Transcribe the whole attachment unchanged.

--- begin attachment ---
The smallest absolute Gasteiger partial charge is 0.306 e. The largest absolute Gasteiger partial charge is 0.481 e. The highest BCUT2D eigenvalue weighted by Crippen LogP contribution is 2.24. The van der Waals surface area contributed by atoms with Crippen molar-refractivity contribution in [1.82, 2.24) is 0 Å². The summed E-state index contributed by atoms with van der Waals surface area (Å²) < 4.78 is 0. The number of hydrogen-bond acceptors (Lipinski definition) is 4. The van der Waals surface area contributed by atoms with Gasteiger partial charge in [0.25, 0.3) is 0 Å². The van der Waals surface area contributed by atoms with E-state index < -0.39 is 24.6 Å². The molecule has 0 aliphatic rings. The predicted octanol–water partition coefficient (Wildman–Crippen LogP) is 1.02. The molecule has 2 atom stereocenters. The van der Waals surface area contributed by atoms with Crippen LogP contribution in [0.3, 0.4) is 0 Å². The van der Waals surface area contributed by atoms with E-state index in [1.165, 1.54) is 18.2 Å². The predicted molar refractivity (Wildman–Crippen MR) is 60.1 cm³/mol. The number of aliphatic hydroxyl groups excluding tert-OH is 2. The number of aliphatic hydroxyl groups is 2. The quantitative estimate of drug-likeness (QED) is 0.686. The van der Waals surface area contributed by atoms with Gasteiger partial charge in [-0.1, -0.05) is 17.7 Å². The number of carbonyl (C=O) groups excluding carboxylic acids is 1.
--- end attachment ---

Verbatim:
The smallest absolute Gasteiger partial charge is 0.306 e. The largest absolute Gasteiger partial charge is 0.481 e. The highest BCUT2D eigenvalue weighted by Crippen LogP contribution is 2.24. The van der Waals surface area contributed by atoms with Crippen molar-refractivity contribution in [1.82, 2.24) is 0 Å². The summed E-state index contributed by atoms with van der Waals surface area (Å²) < 4.78 is 0. The number of hydrogen-bond acceptors (Lipinski definition) is 4. The van der Waals surface area contributed by atoms with Gasteiger partial charge in [0.25, 0.3) is 0 Å². The van der Waals surface area contributed by atoms with E-state index < -0.39 is 24.6 Å². The molecule has 0 aliphatic rings. The predicted octanol–water partition coefficient (Wildman–Crippen LogP) is 1.02. The molecule has 2 atom stereocenters. The van der Waals surface area contributed by atoms with Crippen LogP contribution in [0.3, 0.4) is 0 Å². The van der Waals surface area contributed by atoms with E-state index in [1.165, 1.54) is 18.2 Å². The predicted molar refractivity (Wildman–Crippen MR) is 60.1 cm³/mol. The number of aliphatic hydroxyl groups excluding tert-OH is 2. The number of aliphatic hydroxyl groups is 2. The quantitative estimate of drug-likeness (QED) is 0.686. The van der Waals surface area contributed by atoms with Gasteiger partial charge in [-0.1, -0.05) is 17.7 Å². The number of carbonyl (C=O) groups excluding carboxylic acids is 1.